CA blasts SCO, disputes Linux license claim

It says SCO is harassing Linux users and denies buying an intellectual property license

Computer Associates International Inc. yesterday blasted The SCO Group Inc. for allegedly harassing Linux users and misrepresenting the terms of a software licensing arrangement between the two companies.

SCO Chief Financial Officer Bob Bench on Wednesday confirmed that CA was one of four publicly named companies to sign up for SCO's Intellectual Property (IP) License for Linux -- a $699-per-processor license that SCO says Linux users must purchase in order to avoid violating SCO's copyrights (see story).

Yesterday, however, a CA executive said his company had purchased no such license, but had instead acquired a large number of licenses for SCO's UnixWare operating system as part of a $40 million breach-of-contract lawsuit settlement in August 2003 with SCO investor The Canopy Group Inc.

Around the time of the settlement, SCO announced that it had signed up the first customer for its Linux license. Though SCO didn't reveal the identity of this customer, industry speculation centered around it being CA.

By acquiring the UnixWare licenses, CA indemnified itself against a possible Linux lawsuit from SCO, said Sam Greenblatt, the senior vice president and chief architect of CA's Linux Technology Group. "We did an agreement with the Canopy Group, and in the agreement with the Canopy Group, we acquired UnixWare licenses," he said. "For every UnixWare license you acquired, you got indemnified for that number of Linux licenses."

SCO spokesman Blake Stowell disagreed with Greenblatt's characterization and said CA had indeed obtained an IP License for Linux. "UnixWare licenses allow SCO customers to run UnixWare, and the SCO Intellectual Property License allows Linux end users to run our Unix intellectual property in binary form in Linux. Today, CA has a license in place to run our Unix IP in binary form in Linux without fear that they may be infringing on our intellectual property," he said in an e-mail interview.

Greenblatt strongly objected to the portrayal of CA as a SCO IP License for Linux customer. "To represent us as having supported the SCO thing is totally wrong," he said. Greenblatt had harsh words for SCO and the company's CEO, Darl McBride, whose tactics, he said, were "intended to intimidate and threaten customers."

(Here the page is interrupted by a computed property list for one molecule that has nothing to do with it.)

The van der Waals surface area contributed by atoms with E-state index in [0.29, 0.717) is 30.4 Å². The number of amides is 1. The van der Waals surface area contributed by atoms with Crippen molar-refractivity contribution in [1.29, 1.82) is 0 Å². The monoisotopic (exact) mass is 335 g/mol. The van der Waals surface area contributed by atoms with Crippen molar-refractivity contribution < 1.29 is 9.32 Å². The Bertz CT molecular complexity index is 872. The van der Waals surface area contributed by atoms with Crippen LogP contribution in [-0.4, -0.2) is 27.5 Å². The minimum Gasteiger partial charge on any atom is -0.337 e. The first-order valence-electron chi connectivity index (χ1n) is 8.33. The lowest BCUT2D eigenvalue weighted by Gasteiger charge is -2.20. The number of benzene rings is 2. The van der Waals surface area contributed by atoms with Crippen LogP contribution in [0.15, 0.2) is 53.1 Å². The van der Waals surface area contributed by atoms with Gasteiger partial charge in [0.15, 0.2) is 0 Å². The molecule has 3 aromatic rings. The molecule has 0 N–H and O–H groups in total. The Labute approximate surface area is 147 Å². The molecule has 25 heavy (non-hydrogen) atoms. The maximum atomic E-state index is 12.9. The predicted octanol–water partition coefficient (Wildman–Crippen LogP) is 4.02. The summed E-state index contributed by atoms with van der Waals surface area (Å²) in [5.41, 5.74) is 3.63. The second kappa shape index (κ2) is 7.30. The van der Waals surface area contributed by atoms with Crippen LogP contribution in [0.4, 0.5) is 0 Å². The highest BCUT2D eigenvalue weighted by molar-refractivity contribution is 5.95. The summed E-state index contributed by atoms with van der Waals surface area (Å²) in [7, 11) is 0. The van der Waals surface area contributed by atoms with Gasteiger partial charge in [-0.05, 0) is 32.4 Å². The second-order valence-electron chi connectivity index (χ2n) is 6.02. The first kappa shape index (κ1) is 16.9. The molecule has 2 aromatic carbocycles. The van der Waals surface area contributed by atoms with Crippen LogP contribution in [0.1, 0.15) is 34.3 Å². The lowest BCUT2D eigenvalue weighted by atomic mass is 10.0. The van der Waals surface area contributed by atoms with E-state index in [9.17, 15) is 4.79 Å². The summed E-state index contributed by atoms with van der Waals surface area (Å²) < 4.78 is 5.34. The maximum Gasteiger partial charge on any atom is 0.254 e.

"We totally disagree with his approach, his tactics and the way he's going about this," said Greenblatt.

Separately, another company mentioned as a SCO Linux licensee yesterday denied knowledge of any such agreement. Though SCO's Bench had confirmed Carthage, Mo.-based Leggett & Platt Inc. as a licensee on Wednesday, a spokesman for the manufacturing company said he had no knowledge of such a deal.

"I have now talked to our people who handle our Linux systems and, at least at a corporate level, we have not bought such a license from SCO Group," said John Hale, the company's vice president of human resources. "To their knowledge, they would not have an interest in doing so.

"It's conceivable -- we're a large, far-flung corporation -- that some unit of Leggett & Platt in some part of the country may have been persuaded to buy such a license. But if they did, we are not aware of it," Hale said.

One financial analyst said that the conditions surrounding the CA license didn't cast a favorable light on SCO, which has claimed that Linux illegally contains some of its Unix code.

"I think it just speaks to the weakness of their case. Why could [CA] have not been convinced to take a license without legal action?" said Dion Cornett, a managing director at Decatur Jones Equity Partners LLC in Chicago.

The other two companies that have been named as IP License for Linux customers are Houston-based EV1Servers.Net and Salt Lake City-based Questar Corp. Both have confirmed that they did purchase SCO's license.


Copyright © 2004 IDG Communications, Inc.

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